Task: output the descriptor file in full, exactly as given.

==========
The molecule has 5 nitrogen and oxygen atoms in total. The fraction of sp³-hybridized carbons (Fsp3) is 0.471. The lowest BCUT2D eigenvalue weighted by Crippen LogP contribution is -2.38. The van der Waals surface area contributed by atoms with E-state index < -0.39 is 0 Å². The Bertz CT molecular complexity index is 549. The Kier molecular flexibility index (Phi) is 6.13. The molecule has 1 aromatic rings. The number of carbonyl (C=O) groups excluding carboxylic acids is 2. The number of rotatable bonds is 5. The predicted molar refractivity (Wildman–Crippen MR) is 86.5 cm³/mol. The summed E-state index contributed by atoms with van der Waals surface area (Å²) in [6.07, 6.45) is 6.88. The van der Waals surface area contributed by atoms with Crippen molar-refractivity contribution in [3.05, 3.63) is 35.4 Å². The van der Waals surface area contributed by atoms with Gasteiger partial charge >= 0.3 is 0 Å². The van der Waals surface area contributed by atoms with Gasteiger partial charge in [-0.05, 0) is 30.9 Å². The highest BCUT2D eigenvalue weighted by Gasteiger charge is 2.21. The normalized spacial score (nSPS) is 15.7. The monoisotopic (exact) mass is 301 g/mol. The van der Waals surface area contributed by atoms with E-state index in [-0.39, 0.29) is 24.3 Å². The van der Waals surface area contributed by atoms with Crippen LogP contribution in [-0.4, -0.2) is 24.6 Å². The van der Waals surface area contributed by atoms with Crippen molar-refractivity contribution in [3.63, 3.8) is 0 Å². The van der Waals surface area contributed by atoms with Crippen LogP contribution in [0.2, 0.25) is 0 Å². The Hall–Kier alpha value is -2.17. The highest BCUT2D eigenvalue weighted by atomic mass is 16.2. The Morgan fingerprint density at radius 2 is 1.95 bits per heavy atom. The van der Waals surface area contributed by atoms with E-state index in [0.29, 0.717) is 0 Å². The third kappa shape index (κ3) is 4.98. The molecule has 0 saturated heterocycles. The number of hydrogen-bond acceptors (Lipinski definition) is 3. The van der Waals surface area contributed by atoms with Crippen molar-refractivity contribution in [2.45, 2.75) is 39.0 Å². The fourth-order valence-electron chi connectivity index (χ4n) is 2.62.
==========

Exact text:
The molecule has 5 nitrogen and oxygen atoms in total. The fraction of sp³-hybridized carbons (Fsp3) is 0.471. The lowest BCUT2D eigenvalue weighted by Crippen LogP contribution is -2.38. The van der Waals surface area contributed by atoms with E-state index < -0.39 is 0 Å². The Bertz CT molecular complexity index is 549. The Kier molecular flexibility index (Phi) is 6.13. The molecule has 1 aromatic rings. The number of carbonyl (C=O) groups excluding carboxylic acids is 2. The number of rotatable bonds is 5. The predicted molar refractivity (Wildman–Crippen MR) is 86.5 cm³/mol. The summed E-state index contributed by atoms with van der Waals surface area (Å²) in [6.07, 6.45) is 6.88. The van der Waals surface area contributed by atoms with Crippen molar-refractivity contribution in [3.05, 3.63) is 35.4 Å². The van der Waals surface area contributed by atoms with Gasteiger partial charge >= 0.3 is 0 Å². The van der Waals surface area contributed by atoms with Gasteiger partial charge in [-0.05, 0) is 30.9 Å². The highest BCUT2D eigenvalue weighted by Gasteiger charge is 2.21. The normalized spacial score (nSPS) is 15.7. The monoisotopic (exact) mass is 301 g/mol. The van der Waals surface area contributed by atoms with E-state index in [-0.39, 0.29) is 24.3 Å². The van der Waals surface area contributed by atoms with Crippen LogP contribution in [-0.4, -0.2) is 24.6 Å². The van der Waals surface area contributed by atoms with Crippen molar-refractivity contribution in [3.63, 3.8) is 0 Å². The van der Waals surface area contributed by atoms with Crippen LogP contribution in [0.2, 0.25) is 0 Å². The Hall–Kier alpha value is -2.17. The highest BCUT2D eigenvalue weighted by atomic mass is 16.2. The Morgan fingerprint density at radius 2 is 1.95 bits per heavy atom. The van der Waals surface area contributed by atoms with E-state index in [0.29, 0.717) is 0 Å². The third kappa shape index (κ3) is 4.98. The molecule has 0 saturated heterocycles. The number of hydrogen-bond acceptors (Lipinski definition) is 3. The van der Waals surface area contributed by atoms with Crippen molar-refractivity contribution in [2.45, 2.75) is 39.0 Å². The fourth-order valence-electron chi connectivity index (χ4n) is 2.62.